Nonetheless, Reed and others said they are baffled at how the administration could be proceeding with deployment while hesitating to test the system.
"If you're not confident enough to take a chance on a test, how can you say that this can engage successfully in a real operational mission?" the senator said in an interview.
Sen. Jack Reed (D-R.I.) said: "This has been a program so fraught with political calculation . . . that I would assume there's some political aspect to the delay."
Since the start of intercept tests in 1999, the Pentagon has had difficulty keeping up a consistent pace of flights. A couple of early test failures led to months of delay as the causes of the failures were probed.
Several successful intercepts after President Bush was elected gave the test program momentum. But after a failure in December 2002, MDA officials ordered a halt to more intercept tests until a newly designed booster could be completed.
The booster carries a "kill vehicle" into space. That vehicle -- a 120-pound package of sensors, computers and thrusters -- then separates and homes in on an enemy warhead, destroying it with a collision.
Development of the booster has proven more problematic than expected. As a result, several intercept tests that the Pentagon had planned to run last year and this year have been postponed, cancelled or recast as component tests.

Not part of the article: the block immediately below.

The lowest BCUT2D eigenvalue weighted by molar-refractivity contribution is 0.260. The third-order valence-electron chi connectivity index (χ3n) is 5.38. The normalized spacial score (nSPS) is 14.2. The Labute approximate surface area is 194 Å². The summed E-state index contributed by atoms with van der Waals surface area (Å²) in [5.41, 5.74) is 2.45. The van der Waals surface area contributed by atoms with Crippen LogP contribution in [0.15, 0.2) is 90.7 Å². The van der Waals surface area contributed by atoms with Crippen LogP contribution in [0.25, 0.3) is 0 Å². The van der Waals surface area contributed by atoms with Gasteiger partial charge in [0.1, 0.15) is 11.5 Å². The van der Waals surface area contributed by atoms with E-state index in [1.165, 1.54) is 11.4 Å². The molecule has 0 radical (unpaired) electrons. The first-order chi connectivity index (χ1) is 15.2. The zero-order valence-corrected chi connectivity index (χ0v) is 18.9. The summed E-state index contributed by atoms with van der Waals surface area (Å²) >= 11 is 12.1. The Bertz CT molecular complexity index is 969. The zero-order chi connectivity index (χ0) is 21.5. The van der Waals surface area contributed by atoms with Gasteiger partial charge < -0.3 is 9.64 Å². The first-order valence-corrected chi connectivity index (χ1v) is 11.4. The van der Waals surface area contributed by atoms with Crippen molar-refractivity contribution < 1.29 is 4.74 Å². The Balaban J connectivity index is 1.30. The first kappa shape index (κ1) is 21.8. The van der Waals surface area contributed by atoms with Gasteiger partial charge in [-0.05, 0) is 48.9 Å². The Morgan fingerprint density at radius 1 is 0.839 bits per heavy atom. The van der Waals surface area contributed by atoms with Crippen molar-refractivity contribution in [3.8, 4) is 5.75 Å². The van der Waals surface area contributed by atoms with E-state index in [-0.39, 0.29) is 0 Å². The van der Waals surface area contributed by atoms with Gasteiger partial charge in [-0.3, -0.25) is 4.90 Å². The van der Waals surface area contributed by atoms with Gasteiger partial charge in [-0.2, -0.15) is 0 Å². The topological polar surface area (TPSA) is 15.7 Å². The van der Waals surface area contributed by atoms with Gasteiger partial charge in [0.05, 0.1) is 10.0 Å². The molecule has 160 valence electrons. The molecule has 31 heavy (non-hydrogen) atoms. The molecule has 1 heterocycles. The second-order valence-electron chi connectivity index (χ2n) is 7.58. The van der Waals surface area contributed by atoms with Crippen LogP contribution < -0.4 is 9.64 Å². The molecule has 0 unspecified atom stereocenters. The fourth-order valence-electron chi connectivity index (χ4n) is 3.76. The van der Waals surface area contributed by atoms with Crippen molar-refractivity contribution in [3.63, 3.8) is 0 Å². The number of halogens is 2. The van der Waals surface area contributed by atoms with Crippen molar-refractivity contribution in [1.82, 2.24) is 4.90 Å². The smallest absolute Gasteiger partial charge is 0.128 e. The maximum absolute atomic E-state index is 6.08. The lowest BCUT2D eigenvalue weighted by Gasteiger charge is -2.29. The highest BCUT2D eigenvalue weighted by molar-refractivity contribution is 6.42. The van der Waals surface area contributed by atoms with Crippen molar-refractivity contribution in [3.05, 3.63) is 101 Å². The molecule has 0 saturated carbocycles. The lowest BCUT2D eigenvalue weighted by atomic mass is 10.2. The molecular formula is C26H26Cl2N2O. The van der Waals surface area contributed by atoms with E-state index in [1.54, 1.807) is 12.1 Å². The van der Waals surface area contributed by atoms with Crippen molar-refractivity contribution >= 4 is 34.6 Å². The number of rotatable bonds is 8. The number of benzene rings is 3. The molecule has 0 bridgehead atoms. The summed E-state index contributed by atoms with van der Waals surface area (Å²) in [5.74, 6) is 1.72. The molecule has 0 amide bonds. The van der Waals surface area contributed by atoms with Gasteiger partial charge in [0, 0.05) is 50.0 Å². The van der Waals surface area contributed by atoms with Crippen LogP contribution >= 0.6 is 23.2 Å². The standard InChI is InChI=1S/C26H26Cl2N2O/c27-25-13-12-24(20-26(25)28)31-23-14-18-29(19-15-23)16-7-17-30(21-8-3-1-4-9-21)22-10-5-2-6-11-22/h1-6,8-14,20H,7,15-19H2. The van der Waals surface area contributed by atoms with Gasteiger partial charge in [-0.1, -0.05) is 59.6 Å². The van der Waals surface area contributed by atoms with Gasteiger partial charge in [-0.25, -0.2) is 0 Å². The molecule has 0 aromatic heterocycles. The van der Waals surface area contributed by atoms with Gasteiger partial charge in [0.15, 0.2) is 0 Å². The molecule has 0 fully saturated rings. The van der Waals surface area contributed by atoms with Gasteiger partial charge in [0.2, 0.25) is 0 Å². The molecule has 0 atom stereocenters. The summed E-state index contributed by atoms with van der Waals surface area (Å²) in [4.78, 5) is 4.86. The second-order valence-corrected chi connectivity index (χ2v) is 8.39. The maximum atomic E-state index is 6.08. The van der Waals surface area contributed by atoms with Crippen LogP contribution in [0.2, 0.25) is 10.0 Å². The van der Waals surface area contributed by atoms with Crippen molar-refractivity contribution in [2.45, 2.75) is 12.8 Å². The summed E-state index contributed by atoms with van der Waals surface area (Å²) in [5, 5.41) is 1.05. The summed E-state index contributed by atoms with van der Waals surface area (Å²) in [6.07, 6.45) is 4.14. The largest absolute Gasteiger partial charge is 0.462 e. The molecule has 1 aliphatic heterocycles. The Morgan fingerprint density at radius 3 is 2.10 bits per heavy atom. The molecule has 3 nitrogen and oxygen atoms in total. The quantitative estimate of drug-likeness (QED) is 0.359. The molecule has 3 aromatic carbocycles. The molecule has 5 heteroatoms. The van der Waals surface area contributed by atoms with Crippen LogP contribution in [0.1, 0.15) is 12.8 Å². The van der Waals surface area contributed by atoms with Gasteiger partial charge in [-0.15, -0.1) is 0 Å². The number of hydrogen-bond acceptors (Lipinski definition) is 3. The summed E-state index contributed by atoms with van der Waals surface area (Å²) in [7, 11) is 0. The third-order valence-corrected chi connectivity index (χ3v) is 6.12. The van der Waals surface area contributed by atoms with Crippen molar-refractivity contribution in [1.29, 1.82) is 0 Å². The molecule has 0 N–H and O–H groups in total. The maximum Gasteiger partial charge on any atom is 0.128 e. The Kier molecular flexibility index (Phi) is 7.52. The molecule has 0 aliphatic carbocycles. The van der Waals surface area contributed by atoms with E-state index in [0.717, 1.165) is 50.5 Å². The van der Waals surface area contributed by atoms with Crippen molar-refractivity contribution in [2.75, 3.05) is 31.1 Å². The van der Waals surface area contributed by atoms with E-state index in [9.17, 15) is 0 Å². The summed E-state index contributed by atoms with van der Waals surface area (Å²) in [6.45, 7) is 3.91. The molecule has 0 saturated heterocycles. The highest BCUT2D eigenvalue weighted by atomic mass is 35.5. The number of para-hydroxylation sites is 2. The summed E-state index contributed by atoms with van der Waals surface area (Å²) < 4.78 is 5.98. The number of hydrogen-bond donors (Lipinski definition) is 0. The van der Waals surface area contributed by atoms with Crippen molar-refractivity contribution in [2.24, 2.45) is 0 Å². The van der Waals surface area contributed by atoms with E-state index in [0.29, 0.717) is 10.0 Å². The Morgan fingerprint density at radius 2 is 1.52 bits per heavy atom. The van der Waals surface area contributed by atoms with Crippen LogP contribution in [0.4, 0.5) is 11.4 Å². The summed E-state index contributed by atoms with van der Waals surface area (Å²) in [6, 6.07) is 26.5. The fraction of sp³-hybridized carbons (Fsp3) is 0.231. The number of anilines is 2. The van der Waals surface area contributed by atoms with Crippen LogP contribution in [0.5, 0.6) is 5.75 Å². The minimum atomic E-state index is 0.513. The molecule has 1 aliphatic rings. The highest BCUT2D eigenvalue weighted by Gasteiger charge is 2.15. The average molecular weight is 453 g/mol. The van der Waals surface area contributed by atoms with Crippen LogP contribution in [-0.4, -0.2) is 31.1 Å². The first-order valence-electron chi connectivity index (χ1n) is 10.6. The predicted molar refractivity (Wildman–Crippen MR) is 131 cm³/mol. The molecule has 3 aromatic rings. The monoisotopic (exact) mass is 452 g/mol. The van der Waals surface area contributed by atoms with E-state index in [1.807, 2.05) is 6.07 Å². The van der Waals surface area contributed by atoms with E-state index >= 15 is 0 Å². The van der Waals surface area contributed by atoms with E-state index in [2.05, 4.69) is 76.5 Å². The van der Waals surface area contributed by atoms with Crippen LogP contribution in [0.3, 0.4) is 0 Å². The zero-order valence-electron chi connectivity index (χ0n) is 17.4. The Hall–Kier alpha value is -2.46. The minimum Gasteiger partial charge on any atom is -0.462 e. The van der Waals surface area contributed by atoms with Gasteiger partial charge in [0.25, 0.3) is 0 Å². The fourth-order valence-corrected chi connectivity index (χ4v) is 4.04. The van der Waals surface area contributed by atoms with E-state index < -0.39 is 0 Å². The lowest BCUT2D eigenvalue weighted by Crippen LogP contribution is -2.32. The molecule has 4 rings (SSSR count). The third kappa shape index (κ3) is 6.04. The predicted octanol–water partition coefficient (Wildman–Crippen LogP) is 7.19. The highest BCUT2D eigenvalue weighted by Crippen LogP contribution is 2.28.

The administration thus finds itself proceeding with deployment after only eight intercept tests -- all held before Bush's decision 21 months ago to start fielding a system in 2004. Five were hits, but all occurred under heavily scripted conditions.
All also involved a surrogate booster that flew only half as fast as the booster that will be used in the system. That booster has been launched successfully several times, but it has never flown attached to an actual kill vehicle. The maiden flight of the booster and kill vehicle is slated to be a central feature of the next test.
The absence of realistic flight testing has prompted Thomas Christie, the Pentagon's chief weapons evaluator, to say he will not be able to provide a confident assessment of the system's viability ahead of the planned deployment. In recent weeks, his Operational Test and Evaluation office has argued with MDA over widely different estimates of the system's likely effectiveness.
The differences, Obering said, reflect disagreement over which test data to include in computing the estimates.